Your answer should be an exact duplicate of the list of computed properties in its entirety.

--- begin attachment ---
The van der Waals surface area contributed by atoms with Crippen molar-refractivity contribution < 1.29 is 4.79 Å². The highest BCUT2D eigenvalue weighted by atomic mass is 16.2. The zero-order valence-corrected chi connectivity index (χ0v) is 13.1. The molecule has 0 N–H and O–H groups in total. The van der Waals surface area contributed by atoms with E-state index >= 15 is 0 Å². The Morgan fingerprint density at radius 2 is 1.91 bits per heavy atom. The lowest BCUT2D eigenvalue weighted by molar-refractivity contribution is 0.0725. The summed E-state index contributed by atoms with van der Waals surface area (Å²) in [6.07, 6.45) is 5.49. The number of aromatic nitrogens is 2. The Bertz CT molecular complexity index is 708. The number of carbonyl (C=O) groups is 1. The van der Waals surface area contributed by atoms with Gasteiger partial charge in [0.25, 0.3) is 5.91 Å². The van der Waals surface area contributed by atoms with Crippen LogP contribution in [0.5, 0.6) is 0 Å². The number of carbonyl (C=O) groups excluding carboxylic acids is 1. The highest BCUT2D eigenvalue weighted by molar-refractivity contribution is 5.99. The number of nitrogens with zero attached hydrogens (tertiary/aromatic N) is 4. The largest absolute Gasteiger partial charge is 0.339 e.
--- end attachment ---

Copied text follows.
The van der Waals surface area contributed by atoms with Crippen molar-refractivity contribution < 1.29 is 4.79 Å². The highest BCUT2D eigenvalue weighted by atomic mass is 16.2. The zero-order valence-corrected chi connectivity index (χ0v) is 13.1. The molecule has 0 N–H and O–H groups in total. The van der Waals surface area contributed by atoms with E-state index >= 15 is 0 Å². The Morgan fingerprint density at radius 2 is 1.91 bits per heavy atom. The lowest BCUT2D eigenvalue weighted by molar-refractivity contribution is 0.0725. The summed E-state index contributed by atoms with van der Waals surface area (Å²) in [6.07, 6.45) is 5.49. The number of aromatic nitrogens is 2. The Bertz CT molecular complexity index is 708. The number of carbonyl (C=O) groups is 1. The van der Waals surface area contributed by atoms with Gasteiger partial charge in [0.25, 0.3) is 5.91 Å². The van der Waals surface area contributed by atoms with Crippen LogP contribution in [0.5, 0.6) is 0 Å². The number of carbonyl (C=O) groups excluding carboxylic acids is 1. The highest BCUT2D eigenvalue weighted by molar-refractivity contribution is 5.99. The number of nitrogens with zero attached hydrogens (tertiary/aromatic N) is 4. The largest absolute Gasteiger partial charge is 0.339 e.